OUROBOROS: THE END IS THE BEGINNING
Not too long ago, a Catholic Pope lamented the fact that, in his words, "the great churches appear to be dying." I also feel that we are witnessing the
death of modern religion but I am not discouraged by that because I see the aforementioned demise as part of an evolutionary cycle that occurs not
only in the natural world but in every area of human endeavor.
In my mind the cycle includes birth or creation followed by growth and development, followed by a period of gradual entrenchment, followed
ultimately by the decay and "death" which come before a new beginning.
I believe that the next stage in the cycle of religion will consist of a rebirth in the form of pan-religious unity, not because unity is always better or always
morally superior to diversity, but because as mentioned earlier, in the cycle of change and resistance to change which go hand in hand, unity and
diversity follow each other in alternating fashion.
In fact it seems to me that the final, receding stage of religion today, at least with regard to the healthier remnants of the dying institution, constitutes a
precursor if you will of the stage to come. It is, like the old man, a merging of winter and spring, half in this world and half in the next.
For example, in both Judaism and Christianity the avant-garde, known as the Jewish and Christian Renewal movements are so open to other religious
traditions they are actually incorporating elements of these other religions into themselves. So many Jewish people also practice Buddhism today, that
there is now a commonly used term for them: "Jubus." Similarly, new, hybrid forms of spiritual practice which blend aspects of yoga and Kabbalah have
been in existence for some time, and the Jewish and Native American communities are also collaborating.
Where I live there is a group led by a Christian minister and a Jewish rabbi of approximately 300 adults and children called "The Interfaith Families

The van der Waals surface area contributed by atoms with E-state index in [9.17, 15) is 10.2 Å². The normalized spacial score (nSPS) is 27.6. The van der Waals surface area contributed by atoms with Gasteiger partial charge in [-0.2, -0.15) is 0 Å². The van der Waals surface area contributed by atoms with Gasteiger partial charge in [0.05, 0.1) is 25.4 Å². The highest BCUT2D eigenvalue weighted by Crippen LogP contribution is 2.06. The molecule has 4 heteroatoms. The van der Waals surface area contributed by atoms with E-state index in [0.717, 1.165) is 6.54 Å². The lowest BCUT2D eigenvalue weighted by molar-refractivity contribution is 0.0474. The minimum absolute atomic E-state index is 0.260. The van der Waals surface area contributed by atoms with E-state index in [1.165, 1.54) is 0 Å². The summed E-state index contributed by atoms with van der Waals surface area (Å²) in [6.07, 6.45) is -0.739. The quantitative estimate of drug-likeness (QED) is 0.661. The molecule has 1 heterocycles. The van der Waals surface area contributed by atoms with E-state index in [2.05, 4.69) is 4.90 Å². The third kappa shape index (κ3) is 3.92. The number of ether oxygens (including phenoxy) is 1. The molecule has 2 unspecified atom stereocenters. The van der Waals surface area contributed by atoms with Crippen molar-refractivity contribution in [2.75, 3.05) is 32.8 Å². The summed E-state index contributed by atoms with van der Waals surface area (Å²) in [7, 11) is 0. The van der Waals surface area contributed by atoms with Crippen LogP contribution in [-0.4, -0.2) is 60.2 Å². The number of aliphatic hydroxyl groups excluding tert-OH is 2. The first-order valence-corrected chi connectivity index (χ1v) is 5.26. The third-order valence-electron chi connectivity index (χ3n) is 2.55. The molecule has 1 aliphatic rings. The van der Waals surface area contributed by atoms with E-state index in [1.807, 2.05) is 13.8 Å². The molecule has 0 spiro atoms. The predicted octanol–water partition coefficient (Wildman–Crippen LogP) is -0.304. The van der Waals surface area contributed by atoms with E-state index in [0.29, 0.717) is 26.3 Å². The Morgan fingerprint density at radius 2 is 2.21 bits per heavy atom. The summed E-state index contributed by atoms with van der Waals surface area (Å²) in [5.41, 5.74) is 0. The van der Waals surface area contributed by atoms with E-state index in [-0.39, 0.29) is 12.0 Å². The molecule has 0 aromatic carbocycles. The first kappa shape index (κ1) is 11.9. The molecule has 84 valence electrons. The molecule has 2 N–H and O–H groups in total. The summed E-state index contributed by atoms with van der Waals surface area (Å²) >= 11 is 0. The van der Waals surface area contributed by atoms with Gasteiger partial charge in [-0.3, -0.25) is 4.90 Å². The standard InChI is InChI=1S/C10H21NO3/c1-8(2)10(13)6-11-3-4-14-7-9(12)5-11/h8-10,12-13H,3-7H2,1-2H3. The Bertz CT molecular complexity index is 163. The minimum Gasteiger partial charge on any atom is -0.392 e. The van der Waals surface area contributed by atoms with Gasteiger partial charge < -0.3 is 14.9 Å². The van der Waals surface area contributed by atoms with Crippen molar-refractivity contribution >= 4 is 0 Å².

Project." As a community, they celebrate, explore, question and enjoy both religious traditions equally. And while they disavow any desire to create a
new religion that is a mixture of Christian and Jewish belief, by simply worshiping together, I believe they are taking a significant step in that direction or
at least tacitly acknowledging the need, at least for some, for a new form of worship which incorporates both. As old bonds weaken new bonds begin
to form. I believe that these bonds, be they those which exist between married individuals of different religions or between the communities in which
these interfaith couples and families are beginning to gather, are the tentative, informal basis of a new and more encompassing religious identity.
I believe that this new identity, this new religious self will ultimately include aspects of all the great mainstream traditions as well as aspects of traditions
such as paganism which the mainstream religions have rejected but which nevertheless have something of value perhaps to contribute. For those of us
in the West however, the most important and immediate task is the repair or “Tikkun” of the Abrahamic Tree. I believe a worldwide grass roots
movement calling for religious unity, directed at and originating with the children of the tree is the best way to counteract the perpetual violence
between the branches.
When you consider that, in terms of the Abrahamic faiths it is not so much a unification as a reunification, the cyclical nature of this journey becomes
apparent. Jesus was a Jew. The first Christians were also Jews and Christianity includes within its core scripture the core scripture of the Jewish faith.
Islam originated in Mecca, the religious capital of Saudi Arabia and the heart of the Middle East which, as everyone knows is the cultural and ethnic
birthplace both of Judaism and Christianity.
The three rivers which flow from the loins of Abraham, Sarah and Hagar are on the path to becoming one. This is good because each has something to
offer the whole.
Each is in need of revitalization, reinterpretation and enhancement. Each is a part already of the other. Each is a part already of the Tree.
Word of the Dream:
"There is a point where all the rivers are the same."